The fact that Northern runners filled the leading four positions in the English Cross Country Championship at Alderley Park, Cheshire, on Saturday, is a striking testimonial to the standard of cross country running in the area, and it is fairly safe to say that never in the history of the race have the Northerners made such a clean sweep of individual honours. Yet there is another side to the medal which is scarcely so satisfactory. As collective forces the Northern clubs revealed themselves singularly impotent when ranged against the best of the Midlands and the South.
Birchfield Harriers resumed their winning way after their lapse last year, and it can admitted that their team work was infinitely superior to any of their rivals. The holders, Belgrave, had to be content with second place, and the defeat of the Londoners can be traced to the belated arrival of their fifth and sixth counters. Salford never at any time raised hopes of striking a blow for the North. G. W. Bailey, one of their strongest links, ran a long way below his usual form, but the weakness of the tail enders would have put them out of the running in any case. The Yorkshire champions, Sheffield United, failed to rise to the occasion, and the once mighty Hallamshire did not even finish a full team.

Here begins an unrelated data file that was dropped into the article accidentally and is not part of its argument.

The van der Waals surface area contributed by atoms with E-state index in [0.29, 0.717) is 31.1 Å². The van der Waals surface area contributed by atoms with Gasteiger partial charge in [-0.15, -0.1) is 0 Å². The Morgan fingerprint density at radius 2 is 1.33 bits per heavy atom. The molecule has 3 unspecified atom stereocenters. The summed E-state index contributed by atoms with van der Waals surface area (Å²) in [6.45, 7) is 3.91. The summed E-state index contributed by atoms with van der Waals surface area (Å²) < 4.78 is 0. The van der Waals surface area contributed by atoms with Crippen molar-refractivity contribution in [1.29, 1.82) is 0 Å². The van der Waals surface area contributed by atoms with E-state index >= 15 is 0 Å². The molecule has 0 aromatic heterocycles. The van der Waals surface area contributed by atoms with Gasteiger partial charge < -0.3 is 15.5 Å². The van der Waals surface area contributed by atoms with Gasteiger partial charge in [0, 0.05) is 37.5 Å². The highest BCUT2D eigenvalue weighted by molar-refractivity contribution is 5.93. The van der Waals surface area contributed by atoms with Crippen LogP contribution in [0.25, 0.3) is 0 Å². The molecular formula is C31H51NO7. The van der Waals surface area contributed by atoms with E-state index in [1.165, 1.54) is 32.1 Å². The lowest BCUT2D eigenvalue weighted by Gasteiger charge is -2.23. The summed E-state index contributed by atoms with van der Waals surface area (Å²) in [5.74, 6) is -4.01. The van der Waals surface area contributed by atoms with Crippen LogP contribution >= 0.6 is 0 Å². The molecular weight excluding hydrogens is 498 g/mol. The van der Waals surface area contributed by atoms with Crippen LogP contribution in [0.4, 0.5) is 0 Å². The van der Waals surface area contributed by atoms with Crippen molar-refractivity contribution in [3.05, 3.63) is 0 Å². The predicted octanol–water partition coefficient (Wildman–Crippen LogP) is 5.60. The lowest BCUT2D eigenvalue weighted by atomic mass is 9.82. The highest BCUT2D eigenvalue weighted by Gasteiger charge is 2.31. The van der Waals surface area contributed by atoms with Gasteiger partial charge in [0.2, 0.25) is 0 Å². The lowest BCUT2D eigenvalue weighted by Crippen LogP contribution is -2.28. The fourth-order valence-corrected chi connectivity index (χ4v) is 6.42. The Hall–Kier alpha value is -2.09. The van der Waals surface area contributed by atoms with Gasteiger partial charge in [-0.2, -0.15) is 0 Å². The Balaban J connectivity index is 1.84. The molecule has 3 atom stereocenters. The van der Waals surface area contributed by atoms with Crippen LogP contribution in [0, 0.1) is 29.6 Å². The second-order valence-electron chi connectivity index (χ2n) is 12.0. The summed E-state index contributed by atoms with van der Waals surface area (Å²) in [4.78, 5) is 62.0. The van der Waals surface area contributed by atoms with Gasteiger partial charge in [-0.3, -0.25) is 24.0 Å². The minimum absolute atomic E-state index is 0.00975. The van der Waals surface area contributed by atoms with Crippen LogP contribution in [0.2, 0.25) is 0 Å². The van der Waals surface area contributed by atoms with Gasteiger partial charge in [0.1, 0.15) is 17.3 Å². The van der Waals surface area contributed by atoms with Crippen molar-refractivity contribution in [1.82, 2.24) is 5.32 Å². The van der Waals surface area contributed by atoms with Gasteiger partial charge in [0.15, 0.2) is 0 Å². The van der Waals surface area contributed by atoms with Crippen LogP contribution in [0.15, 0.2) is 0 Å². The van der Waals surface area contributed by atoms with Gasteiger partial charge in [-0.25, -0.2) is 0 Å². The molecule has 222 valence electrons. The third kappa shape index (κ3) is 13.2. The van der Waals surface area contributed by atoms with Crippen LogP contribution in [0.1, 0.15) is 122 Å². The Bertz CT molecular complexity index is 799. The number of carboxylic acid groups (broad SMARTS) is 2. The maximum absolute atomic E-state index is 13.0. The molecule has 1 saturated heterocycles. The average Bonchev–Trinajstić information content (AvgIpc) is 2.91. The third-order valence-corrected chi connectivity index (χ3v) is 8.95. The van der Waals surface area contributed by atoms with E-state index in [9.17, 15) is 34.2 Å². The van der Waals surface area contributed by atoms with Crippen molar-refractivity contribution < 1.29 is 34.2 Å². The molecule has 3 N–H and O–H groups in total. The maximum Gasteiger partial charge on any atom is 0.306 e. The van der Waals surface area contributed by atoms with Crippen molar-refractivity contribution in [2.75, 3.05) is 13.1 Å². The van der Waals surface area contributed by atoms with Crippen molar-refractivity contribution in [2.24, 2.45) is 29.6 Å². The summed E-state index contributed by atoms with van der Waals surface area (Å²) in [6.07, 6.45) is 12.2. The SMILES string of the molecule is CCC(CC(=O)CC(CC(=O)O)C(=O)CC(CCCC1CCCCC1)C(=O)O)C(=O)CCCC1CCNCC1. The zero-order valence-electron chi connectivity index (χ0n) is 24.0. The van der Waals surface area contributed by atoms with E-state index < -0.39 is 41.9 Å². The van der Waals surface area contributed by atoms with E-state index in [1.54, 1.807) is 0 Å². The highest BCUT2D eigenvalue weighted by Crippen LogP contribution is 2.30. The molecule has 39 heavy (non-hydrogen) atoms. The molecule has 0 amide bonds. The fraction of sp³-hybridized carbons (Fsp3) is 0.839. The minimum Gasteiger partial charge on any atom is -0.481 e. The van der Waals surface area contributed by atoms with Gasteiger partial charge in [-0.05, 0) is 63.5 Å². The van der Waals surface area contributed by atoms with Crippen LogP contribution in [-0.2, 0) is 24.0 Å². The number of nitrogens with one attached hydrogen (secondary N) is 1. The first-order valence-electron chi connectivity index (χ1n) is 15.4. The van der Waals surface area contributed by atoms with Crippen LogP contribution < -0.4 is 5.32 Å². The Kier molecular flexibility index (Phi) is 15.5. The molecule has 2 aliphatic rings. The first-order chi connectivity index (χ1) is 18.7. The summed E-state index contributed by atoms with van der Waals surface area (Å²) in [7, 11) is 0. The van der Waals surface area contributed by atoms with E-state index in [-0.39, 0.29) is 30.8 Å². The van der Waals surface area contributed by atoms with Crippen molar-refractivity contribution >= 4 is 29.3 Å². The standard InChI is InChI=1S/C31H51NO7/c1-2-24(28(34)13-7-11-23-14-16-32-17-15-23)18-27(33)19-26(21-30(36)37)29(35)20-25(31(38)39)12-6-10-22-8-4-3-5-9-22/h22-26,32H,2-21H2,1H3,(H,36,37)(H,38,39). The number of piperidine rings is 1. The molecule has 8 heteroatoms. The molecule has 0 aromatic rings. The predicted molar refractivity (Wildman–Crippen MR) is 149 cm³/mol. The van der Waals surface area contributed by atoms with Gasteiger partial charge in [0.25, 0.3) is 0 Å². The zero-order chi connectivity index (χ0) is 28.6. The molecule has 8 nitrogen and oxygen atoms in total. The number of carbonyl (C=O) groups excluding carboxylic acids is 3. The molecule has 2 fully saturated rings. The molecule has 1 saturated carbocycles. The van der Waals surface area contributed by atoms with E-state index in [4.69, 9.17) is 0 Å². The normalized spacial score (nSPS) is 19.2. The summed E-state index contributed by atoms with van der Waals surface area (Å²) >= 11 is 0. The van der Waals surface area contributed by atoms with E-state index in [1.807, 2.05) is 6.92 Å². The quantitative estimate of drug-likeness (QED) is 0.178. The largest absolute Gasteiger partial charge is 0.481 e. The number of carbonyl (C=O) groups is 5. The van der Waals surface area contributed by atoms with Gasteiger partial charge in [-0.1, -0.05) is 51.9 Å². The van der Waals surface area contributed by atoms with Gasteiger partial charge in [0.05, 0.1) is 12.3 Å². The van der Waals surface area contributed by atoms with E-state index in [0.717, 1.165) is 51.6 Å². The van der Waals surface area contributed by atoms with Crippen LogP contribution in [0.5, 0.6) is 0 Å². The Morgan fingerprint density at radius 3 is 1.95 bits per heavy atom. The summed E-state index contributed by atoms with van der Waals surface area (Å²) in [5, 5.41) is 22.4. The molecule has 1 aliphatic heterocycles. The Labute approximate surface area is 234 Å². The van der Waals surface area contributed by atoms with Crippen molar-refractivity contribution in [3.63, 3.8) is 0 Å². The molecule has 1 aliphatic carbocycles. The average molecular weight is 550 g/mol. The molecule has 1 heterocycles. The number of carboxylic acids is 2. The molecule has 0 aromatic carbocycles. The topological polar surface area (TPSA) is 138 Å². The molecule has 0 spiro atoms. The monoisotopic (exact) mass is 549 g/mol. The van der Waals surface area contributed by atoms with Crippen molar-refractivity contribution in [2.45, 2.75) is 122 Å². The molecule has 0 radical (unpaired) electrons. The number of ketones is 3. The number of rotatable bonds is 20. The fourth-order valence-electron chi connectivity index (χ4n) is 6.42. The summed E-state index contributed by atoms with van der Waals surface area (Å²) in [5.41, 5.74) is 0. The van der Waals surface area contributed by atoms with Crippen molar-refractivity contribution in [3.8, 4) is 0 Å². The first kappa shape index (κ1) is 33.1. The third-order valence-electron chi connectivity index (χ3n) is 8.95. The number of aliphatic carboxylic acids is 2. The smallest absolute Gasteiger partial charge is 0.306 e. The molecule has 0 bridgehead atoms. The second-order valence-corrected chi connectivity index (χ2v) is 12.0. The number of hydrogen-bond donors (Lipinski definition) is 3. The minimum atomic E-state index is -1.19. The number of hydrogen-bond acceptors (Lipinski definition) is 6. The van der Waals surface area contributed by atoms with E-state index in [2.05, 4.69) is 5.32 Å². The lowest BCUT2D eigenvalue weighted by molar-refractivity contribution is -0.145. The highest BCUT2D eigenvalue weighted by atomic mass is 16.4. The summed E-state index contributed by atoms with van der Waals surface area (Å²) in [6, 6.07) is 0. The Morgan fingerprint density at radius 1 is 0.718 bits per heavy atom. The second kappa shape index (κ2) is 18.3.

The field numbered 281. Soon after the breakaway the Northern champion, J. Potts (Saltwell), went to the front, and at two and a half miles was still the leading member of a bunch which included W. E. Eaton (Salford), F. Cummins (Cheltenham St. Gregory's), A. Burns (Elswick), S. Dodd (Wirral) and H. D, Clark (York). There was little change in the order at five miles, reeled off in 26min. 2sec. but in the second half of the race Potts definitely asserted his supremacy to score his second 'National' victory by 50 yards from Eaton, who was followed in by Burns and Dodd.
The Saltwell Harrier previously won the title in 1931, though he ran an altogether different race on that occasion, coming from the clouds in the last three miles after J. Winfield (Derby) appeared to have the contest well won.